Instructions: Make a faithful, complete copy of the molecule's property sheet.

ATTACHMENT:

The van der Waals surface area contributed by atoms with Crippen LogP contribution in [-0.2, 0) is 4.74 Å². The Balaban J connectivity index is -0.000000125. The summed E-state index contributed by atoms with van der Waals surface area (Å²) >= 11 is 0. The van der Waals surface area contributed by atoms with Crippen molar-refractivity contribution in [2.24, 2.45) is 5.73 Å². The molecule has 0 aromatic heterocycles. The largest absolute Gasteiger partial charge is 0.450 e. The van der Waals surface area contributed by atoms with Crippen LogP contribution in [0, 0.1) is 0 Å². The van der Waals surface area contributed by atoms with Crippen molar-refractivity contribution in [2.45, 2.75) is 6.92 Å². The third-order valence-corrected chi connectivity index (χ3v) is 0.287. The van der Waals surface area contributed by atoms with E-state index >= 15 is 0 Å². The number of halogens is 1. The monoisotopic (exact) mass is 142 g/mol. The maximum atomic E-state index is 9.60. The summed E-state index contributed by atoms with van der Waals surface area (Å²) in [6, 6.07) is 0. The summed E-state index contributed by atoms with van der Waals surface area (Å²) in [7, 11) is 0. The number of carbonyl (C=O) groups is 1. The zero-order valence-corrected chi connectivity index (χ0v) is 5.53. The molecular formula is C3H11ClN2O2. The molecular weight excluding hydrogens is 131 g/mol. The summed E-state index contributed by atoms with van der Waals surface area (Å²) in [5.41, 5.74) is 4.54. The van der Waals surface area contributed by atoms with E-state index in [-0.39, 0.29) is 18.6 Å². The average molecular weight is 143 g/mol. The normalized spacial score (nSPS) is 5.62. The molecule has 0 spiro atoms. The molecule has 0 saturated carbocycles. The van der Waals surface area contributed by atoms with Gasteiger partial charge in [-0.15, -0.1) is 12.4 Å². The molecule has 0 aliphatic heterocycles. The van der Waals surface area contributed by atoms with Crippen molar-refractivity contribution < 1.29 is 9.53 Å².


The van der Waals surface area contributed by atoms with Crippen LogP contribution in [-0.2, 0) is 4.74 Å². The Balaban J connectivity index is -0.000000125. The summed E-state index contributed by atoms with van der Waals surface area (Å²) >= 11 is 0. The van der Waals surface area contributed by atoms with Crippen molar-refractivity contribution in [2.24, 2.45) is 5.73 Å². The molecule has 0 aromatic heterocycles. The largest absolute Gasteiger partial charge is 0.450 e. The van der Waals surface area contributed by atoms with Crippen LogP contribution in [0, 0.1) is 0 Å². The van der Waals surface area contributed by atoms with Crippen molar-refractivity contribution in [2.45, 2.75) is 6.92 Å². The third-order valence-corrected chi connectivity index (χ3v) is 0.287. The van der Waals surface area contributed by atoms with E-state index >= 15 is 0 Å². The number of halogens is 1. The monoisotopic (exact) mass is 142 g/mol. The maximum atomic E-state index is 9.60. The summed E-state index contributed by atoms with van der Waals surface area (Å²) in [6, 6.07) is 0. The summed E-state index contributed by atoms with van der Waals surface area (Å²) in [7, 11) is 0. The number of carbonyl (C=O) groups is 1. The zero-order valence-corrected chi connectivity index (χ0v) is 5.53. The molecular formula is C3H11ClN2O2. The molecular weight excluding hydrogens is 131 g/mol. The summed E-state index contributed by atoms with van der Waals surface area (Å²) in [5.41, 5.74) is 4.54. The van der Waals surface area contributed by atoms with E-state index in [-0.39, 0.29) is 18.6 Å². The average molecular weight is 143 g/mol. The normalized spacial score (nSPS) is 5.62. The molecule has 0 spiro atoms. The molecule has 0 saturated carbocycles. The van der Waals surface area contributed by atoms with Gasteiger partial charge in [-0.15, -0.1) is 12.4 Å². The molecule has 0 aliphatic heterocycles. The van der Waals surface area contributed by atoms with Crippen molar-refractivity contribution < 1.29 is 9.53 Å².